In the premiere episode of the 2006 British sitcom “The IT Crowd,” Jen starts a new job as the IT manager. She leads a department of two men, got the job because she lied on her resume, and clearly knows nothing about technology. Meanwhile, the two men who work for her have little to no experience working with women.
Fortunately, life isn’t a sitcom. In fact, the first computer programmers were women, and the field was originally stereotyped as a female profession. However, while in 1985, 37 percent of undergraduate computer science students were women, now, the number is only 18 percent. The numbers are even worse after college, and while 80 percent of women working in science, technology, engineering and math (STEM) fields say they love their work, over half leave 10 to 20 years into their careers.
Women make up 57 percent of all “professional occupations” but only 25 percent of “computing occupations,” according to the National Center for Women and Information Technology (NCWIT). The numbers shrink as you move up the ladder; only 21 percent of tech executives are women (this number drops to 11 percent in Silicon Valley).
This is despite the fact that gender-balanced companies perform better financially and have stronger teams. Tech companies and departments in particular with gender diversity stay on schedule and under budget and have improved employee performance. It’s also despite the fact that more women than men use technology like social media and smartphones. “It’s a growing problem and a global problem,” says Patty Burke, strategic business partner for leadership and innovation solutions at the Center for Creative Leadership.
Is it a Training Problem?
Where does the gender gap come from, and can L&D professionals do anything about it? There are several theories. Part of the problem is that the attrition rate for women is higher in STEM fields than for women in other fields and than for men in STEM fields. According to NCWIT, women leave the tech field because of “workplace conditions, a lack of access to key creative roles, and a sense of feeling stalled in one’s career.” This is an area where L&D can help; most technical women want to advance their careers, but they don’t have access to the development opportunities they’re looking for. The Anita Borg Institute’s ranking of top companies for women technologists has found that the top companies “offer more formal programs for leadership development,” especially for mid-level and executive-level leaders.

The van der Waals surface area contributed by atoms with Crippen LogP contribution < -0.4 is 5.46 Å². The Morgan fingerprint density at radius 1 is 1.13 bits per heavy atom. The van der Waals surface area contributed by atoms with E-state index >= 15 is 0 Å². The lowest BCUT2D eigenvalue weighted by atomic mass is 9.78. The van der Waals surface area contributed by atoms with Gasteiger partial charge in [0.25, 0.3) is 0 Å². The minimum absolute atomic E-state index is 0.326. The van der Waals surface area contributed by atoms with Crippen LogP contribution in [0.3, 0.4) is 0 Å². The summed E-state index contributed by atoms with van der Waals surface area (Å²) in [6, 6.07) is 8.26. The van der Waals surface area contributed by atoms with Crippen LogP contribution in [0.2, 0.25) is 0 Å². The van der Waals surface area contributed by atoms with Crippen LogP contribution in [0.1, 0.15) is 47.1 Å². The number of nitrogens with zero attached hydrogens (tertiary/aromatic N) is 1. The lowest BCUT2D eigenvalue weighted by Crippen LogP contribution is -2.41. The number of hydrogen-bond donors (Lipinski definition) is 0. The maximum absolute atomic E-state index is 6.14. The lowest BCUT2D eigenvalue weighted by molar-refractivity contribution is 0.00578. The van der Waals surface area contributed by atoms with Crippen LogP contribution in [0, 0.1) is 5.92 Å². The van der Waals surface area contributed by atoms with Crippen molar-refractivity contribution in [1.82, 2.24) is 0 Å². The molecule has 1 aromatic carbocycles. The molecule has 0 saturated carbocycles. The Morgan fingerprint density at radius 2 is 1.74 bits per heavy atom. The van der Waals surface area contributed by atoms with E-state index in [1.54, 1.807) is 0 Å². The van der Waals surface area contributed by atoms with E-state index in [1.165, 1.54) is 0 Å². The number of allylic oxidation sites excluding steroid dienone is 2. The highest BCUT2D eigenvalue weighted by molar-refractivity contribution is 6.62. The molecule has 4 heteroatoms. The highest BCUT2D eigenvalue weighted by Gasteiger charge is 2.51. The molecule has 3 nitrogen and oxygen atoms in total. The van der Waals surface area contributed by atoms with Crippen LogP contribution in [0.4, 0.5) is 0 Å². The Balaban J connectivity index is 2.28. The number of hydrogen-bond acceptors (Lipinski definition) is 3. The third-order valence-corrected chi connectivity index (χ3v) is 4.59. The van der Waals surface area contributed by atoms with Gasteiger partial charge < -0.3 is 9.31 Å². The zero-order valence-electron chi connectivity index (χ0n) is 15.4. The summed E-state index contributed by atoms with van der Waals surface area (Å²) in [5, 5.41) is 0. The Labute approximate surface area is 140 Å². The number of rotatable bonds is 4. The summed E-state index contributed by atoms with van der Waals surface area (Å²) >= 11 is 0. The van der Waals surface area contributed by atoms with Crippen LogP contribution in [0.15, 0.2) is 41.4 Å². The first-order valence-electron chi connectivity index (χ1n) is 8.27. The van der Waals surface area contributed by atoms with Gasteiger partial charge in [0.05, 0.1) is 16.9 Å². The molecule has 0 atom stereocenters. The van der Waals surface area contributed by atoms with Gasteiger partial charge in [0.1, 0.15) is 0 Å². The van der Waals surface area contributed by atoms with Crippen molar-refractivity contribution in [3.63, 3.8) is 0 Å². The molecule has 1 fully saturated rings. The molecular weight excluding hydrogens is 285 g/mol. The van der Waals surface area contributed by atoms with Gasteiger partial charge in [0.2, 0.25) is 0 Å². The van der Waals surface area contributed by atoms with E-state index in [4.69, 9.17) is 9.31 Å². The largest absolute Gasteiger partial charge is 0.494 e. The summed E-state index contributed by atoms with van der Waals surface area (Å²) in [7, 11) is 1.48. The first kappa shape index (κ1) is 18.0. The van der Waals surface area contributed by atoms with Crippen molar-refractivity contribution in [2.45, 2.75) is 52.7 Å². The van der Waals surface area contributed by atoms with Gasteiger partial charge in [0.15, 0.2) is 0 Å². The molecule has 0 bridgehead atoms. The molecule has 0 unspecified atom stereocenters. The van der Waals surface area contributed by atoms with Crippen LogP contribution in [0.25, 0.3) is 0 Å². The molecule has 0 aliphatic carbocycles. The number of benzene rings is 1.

Another problem is implicit bias, which can create negative environments for women in technical fields, as well as institutional bias, which can create barriers for entry and promotion. Again, training can help; the Anita Borg Institute found that the best companies for women in technology offer formal training on the benefits of – and barriers to achieving – gender diversity.
A 2017 survey by ISACA (formerly the Information Systems Audit and Control Association) found that a lack of mentors and a lack of female role models in the field were the top two barriers faced by women in technology. Stronger mentoring programs are needed to help women in technology, and especially to help leaders, or aspiring leaders, build their networks and identify paths to success.
“Every company wants higher revenue,” says Cydni Tetro, president of the Women Tech Council. “To do that, you have to create high-performing teams that have diverse thoughts.” Boosting the number of women in technical and leadership roles is shown to boost performance, but it will take strategic efforts from L&D organizations to make it happen. The next article in this series will explore how.
Read the rest of the articles in this series:
Developing Women Leaders in Technology, Part Two: Learning and DevelopmentDeveloping Women Leaders in Technology, Part Three: Building an Inclusive CultureDeveloping Women Leaders in Technology, Part Four: Women’s Conferences and Networking